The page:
I thought these cameras were just gadgets to play with until today,
one woman remarked when we had just finished reviewing a photo display and a video with the group.
But now I understand what we can do with them.
The women, from Mwakirunge, a poor area of Kenya close to Mombasa, have been taking part in the Unpaid Care Work programme – intended to bring to the fore the huge burden of work that women undertake that underpins the basic functioning of societies, unrewarded and mostly unacknowledged.
The women have filled time diaries and seasonal calendars to analyse how their time is spent. However, you need nothing more than your nose to understand the big issue for the women in the Colorado community. More wild east than wild west, but wild all the same – Mombasa municipality decided to dump its waste, including toxic industrial waste, in the middle of their community.
To some it represented an opportunity – there’s valuable scrap to be scavenged from the waste, and in a poor community that has had little rain in the last year it’s worth sorting through the waste from maize mills and food scraps to see what can be salvaged.
But it has had corrosive impacts – not only the acid burns suffered by adults and children, and the respiratory diseases that have broken out, but also children dropping out of school to earn a few shillings in this foul environment.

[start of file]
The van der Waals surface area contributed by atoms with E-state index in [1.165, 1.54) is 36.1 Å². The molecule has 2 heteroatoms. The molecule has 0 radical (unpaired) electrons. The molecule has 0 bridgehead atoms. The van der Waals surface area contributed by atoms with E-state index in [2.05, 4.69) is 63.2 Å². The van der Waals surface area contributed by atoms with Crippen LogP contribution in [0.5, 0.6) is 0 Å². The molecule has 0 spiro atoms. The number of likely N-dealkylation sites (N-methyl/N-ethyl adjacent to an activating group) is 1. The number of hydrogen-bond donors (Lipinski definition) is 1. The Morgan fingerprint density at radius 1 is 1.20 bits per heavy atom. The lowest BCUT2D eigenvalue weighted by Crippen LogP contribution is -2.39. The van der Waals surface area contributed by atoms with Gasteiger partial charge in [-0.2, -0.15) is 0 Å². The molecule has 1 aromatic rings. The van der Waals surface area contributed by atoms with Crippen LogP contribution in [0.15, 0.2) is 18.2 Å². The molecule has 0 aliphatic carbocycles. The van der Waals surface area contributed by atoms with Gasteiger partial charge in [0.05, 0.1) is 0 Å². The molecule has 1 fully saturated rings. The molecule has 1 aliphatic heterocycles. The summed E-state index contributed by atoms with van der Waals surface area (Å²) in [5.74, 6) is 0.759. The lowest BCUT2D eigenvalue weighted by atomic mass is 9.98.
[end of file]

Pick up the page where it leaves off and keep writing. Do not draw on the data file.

Worse still, the pickings have attracted gangs from outside with harassment and rape of women and girls as well as factional disputes resulting in machete attacks and deaths. Even the maize husks are no longer a communal resource but a tightly controlled commodity.
The women have been protesting since the dump first started, but the time diaries and seasonal calendars they filled in confirmed that more and more of their time is taken up in dealing with the consequences – looking after sick children and elderly, having to run errands that they would have sent children on before the insecurity arrived.
The Unpaid Care Work programme also provided them with a way to make their protests more effective – simple cameras that they can use to record stills and video.
This week I have been working with them to shape some useful communications, like pictures printed on a portable printer that they have selected to show to all the surrounding villages. It's hoped that these photos will help to persuade local people to prevent their children from skipping school to scavange.
They're also putting together a video to send to the authorities who have been reluctant to meet them to discuss all the broken promises that were made before the waste dump started.